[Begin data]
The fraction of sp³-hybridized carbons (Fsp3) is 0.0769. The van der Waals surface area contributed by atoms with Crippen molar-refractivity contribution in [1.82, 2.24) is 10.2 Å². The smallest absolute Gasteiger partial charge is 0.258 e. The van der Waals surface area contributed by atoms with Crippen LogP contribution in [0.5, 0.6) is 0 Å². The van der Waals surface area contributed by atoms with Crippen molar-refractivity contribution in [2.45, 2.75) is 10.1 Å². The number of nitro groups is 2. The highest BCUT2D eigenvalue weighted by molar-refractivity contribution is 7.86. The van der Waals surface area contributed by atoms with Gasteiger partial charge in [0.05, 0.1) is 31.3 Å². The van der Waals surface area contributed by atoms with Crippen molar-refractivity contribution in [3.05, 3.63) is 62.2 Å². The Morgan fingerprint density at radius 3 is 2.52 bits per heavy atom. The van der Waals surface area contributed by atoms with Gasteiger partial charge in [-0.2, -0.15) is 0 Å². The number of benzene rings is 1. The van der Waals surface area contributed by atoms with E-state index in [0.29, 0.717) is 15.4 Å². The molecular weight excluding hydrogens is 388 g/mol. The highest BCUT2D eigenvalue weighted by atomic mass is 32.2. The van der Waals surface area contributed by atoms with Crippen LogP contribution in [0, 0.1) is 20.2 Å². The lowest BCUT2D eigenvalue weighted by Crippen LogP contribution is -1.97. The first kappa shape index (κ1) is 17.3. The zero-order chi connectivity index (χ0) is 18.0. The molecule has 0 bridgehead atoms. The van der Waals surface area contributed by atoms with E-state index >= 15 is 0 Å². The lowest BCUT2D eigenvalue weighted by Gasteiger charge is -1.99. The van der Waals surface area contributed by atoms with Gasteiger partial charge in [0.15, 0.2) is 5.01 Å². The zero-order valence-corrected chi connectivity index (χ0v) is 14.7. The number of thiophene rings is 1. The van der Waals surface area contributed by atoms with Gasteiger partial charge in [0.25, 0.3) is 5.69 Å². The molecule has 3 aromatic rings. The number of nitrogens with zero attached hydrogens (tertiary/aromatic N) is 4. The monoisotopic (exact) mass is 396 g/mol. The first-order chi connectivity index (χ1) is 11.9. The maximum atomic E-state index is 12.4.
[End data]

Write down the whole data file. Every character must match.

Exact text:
The fraction of sp³-hybridized carbons (Fsp3) is 0.0769. The van der Waals surface area contributed by atoms with Crippen molar-refractivity contribution in [1.82, 2.24) is 10.2 Å². The smallest absolute Gasteiger partial charge is 0.258 e. The van der Waals surface area contributed by atoms with Crippen LogP contribution in [0.5, 0.6) is 0 Å². The van der Waals surface area contributed by atoms with Crippen molar-refractivity contribution in [2.45, 2.75) is 10.1 Å². The number of nitro groups is 2. The highest BCUT2D eigenvalue weighted by molar-refractivity contribution is 7.86. The van der Waals surface area contributed by atoms with Gasteiger partial charge in [0.05, 0.1) is 31.3 Å². The van der Waals surface area contributed by atoms with Crippen molar-refractivity contribution in [3.05, 3.63) is 62.2 Å². The Morgan fingerprint density at radius 3 is 2.52 bits per heavy atom. The van der Waals surface area contributed by atoms with Gasteiger partial charge in [-0.2, -0.15) is 0 Å². The number of benzene rings is 1. The van der Waals surface area contributed by atoms with E-state index in [0.29, 0.717) is 15.4 Å². The molecular weight excluding hydrogens is 388 g/mol. The highest BCUT2D eigenvalue weighted by atomic mass is 32.2. The van der Waals surface area contributed by atoms with Crippen LogP contribution in [0, 0.1) is 20.2 Å². The lowest BCUT2D eigenvalue weighted by Crippen LogP contribution is -1.97. The first kappa shape index (κ1) is 17.3. The zero-order chi connectivity index (χ0) is 18.0. The molecule has 0 bridgehead atoms. The van der Waals surface area contributed by atoms with E-state index >= 15 is 0 Å². The lowest BCUT2D eigenvalue weighted by Gasteiger charge is -1.99. The van der Waals surface area contributed by atoms with Gasteiger partial charge in [0.15, 0.2) is 5.01 Å². The zero-order valence-corrected chi connectivity index (χ0v) is 14.7. The number of thiophene rings is 1. The van der Waals surface area contributed by atoms with Gasteiger partial charge in [0.25, 0.3) is 5.69 Å². The molecule has 3 aromatic rings. The number of nitrogens with zero attached hydrogens (tertiary/aromatic N) is 4. The monoisotopic (exact) mass is 396 g/mol. The first-order chi connectivity index (χ1) is 11.9. The maximum atomic E-state index is 12.4.